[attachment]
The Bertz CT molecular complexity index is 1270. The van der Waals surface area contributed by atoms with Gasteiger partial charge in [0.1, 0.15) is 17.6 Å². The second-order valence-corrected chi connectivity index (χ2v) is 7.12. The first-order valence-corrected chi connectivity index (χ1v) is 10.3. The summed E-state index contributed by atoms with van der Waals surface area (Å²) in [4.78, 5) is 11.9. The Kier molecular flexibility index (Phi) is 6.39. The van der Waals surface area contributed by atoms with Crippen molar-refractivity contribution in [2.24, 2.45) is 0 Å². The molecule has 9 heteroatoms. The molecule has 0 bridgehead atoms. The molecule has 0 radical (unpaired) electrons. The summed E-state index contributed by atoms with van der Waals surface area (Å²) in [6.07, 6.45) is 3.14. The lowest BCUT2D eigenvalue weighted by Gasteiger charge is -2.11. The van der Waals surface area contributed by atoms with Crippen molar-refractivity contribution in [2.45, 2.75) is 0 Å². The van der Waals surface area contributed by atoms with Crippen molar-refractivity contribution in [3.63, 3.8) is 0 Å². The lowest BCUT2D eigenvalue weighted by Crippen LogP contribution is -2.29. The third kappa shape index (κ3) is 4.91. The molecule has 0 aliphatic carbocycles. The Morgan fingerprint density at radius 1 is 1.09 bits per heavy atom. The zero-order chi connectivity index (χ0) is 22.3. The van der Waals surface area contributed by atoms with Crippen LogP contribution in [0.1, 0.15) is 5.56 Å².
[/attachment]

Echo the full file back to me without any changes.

The Bertz CT molecular complexity index is 1270. The van der Waals surface area contributed by atoms with Gasteiger partial charge in [0.1, 0.15) is 17.6 Å². The second-order valence-corrected chi connectivity index (χ2v) is 7.12. The first-order valence-corrected chi connectivity index (χ1v) is 10.3. The summed E-state index contributed by atoms with van der Waals surface area (Å²) in [4.78, 5) is 11.9. The Kier molecular flexibility index (Phi) is 6.39. The van der Waals surface area contributed by atoms with Crippen molar-refractivity contribution in [2.24, 2.45) is 0 Å². The molecule has 9 heteroatoms. The molecule has 0 bridgehead atoms. The molecule has 0 radical (unpaired) electrons. The summed E-state index contributed by atoms with van der Waals surface area (Å²) in [6.07, 6.45) is 3.14. The lowest BCUT2D eigenvalue weighted by Gasteiger charge is -2.11. The van der Waals surface area contributed by atoms with Crippen molar-refractivity contribution in [2.45, 2.75) is 0 Å². The van der Waals surface area contributed by atoms with Crippen molar-refractivity contribution in [3.63, 3.8) is 0 Å². The lowest BCUT2D eigenvalue weighted by Crippen LogP contribution is -2.29. The third kappa shape index (κ3) is 4.91. The molecule has 0 aliphatic carbocycles. The Morgan fingerprint density at radius 1 is 1.09 bits per heavy atom. The zero-order chi connectivity index (χ0) is 22.3. The van der Waals surface area contributed by atoms with Crippen LogP contribution in [0.1, 0.15) is 5.56 Å².